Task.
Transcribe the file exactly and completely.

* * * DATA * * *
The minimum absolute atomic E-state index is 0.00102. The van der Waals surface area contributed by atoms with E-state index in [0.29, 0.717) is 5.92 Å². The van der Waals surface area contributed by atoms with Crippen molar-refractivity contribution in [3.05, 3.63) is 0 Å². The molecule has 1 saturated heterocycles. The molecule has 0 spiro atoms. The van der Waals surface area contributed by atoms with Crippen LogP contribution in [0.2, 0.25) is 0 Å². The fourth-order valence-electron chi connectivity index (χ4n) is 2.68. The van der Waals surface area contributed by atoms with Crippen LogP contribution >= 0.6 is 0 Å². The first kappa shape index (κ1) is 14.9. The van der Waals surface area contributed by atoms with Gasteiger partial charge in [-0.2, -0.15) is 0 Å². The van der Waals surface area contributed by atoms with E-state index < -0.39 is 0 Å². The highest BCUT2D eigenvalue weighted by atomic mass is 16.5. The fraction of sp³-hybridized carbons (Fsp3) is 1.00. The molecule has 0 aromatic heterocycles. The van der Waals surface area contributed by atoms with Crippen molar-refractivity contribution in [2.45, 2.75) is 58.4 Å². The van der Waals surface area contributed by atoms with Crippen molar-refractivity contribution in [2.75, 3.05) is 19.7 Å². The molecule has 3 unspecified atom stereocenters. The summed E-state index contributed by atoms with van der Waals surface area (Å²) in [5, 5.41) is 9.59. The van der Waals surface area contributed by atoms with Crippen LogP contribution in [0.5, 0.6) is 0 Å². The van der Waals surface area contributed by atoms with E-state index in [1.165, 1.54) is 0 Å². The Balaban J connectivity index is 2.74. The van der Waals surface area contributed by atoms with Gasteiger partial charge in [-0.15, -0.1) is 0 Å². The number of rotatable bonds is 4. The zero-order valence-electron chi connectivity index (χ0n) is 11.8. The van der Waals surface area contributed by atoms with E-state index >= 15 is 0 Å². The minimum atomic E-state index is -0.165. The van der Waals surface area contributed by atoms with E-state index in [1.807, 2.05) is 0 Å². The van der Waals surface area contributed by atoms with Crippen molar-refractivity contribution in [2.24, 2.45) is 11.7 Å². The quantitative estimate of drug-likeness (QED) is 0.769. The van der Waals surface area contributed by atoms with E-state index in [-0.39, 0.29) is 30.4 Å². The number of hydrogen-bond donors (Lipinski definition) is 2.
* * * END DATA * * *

The minimum absolute atomic E-state index is 0.00102. The van der Waals surface area contributed by atoms with E-state index in [0.29, 0.717) is 5.92 Å². The van der Waals surface area contributed by atoms with Crippen molar-refractivity contribution in [3.05, 3.63) is 0 Å². The molecule has 1 saturated heterocycles. The molecule has 0 spiro atoms. The van der Waals surface area contributed by atoms with Crippen LogP contribution in [0.2, 0.25) is 0 Å². The fourth-order valence-electron chi connectivity index (χ4n) is 2.68. The van der Waals surface area contributed by atoms with Crippen LogP contribution >= 0.6 is 0 Å². The first kappa shape index (κ1) is 14.9. The van der Waals surface area contributed by atoms with Gasteiger partial charge in [-0.2, -0.15) is 0 Å². The van der Waals surface area contributed by atoms with E-state index < -0.39 is 0 Å². The highest BCUT2D eigenvalue weighted by atomic mass is 16.5. The fraction of sp³-hybridized carbons (Fsp3) is 1.00. The molecule has 0 aromatic heterocycles. The van der Waals surface area contributed by atoms with Crippen molar-refractivity contribution in [2.45, 2.75) is 58.4 Å². The van der Waals surface area contributed by atoms with Crippen molar-refractivity contribution in [2.75, 3.05) is 19.7 Å². The molecule has 3 unspecified atom stereocenters. The summed E-state index contributed by atoms with van der Waals surface area (Å²) in [5, 5.41) is 9.59. The van der Waals surface area contributed by atoms with Crippen LogP contribution in [0.5, 0.6) is 0 Å². The van der Waals surface area contributed by atoms with E-state index in [1.165, 1.54) is 0 Å². The Balaban J connectivity index is 2.74. The van der Waals surface area contributed by atoms with Gasteiger partial charge in [-0.15, -0.1) is 0 Å². The number of rotatable bonds is 4. The zero-order valence-electron chi connectivity index (χ0n) is 11.8. The van der Waals surface area contributed by atoms with E-state index >= 15 is 0 Å². The minimum atomic E-state index is -0.165. The van der Waals surface area contributed by atoms with E-state index in [1.807, 2.05) is 0 Å². The van der Waals surface area contributed by atoms with Crippen molar-refractivity contribution in [2.24, 2.45) is 11.7 Å². The quantitative estimate of drug-likeness (QED) is 0.769. The van der Waals surface area contributed by atoms with E-state index in [-0.39, 0.29) is 30.4 Å². The number of hydrogen-bond donors (Lipinski definition) is 2.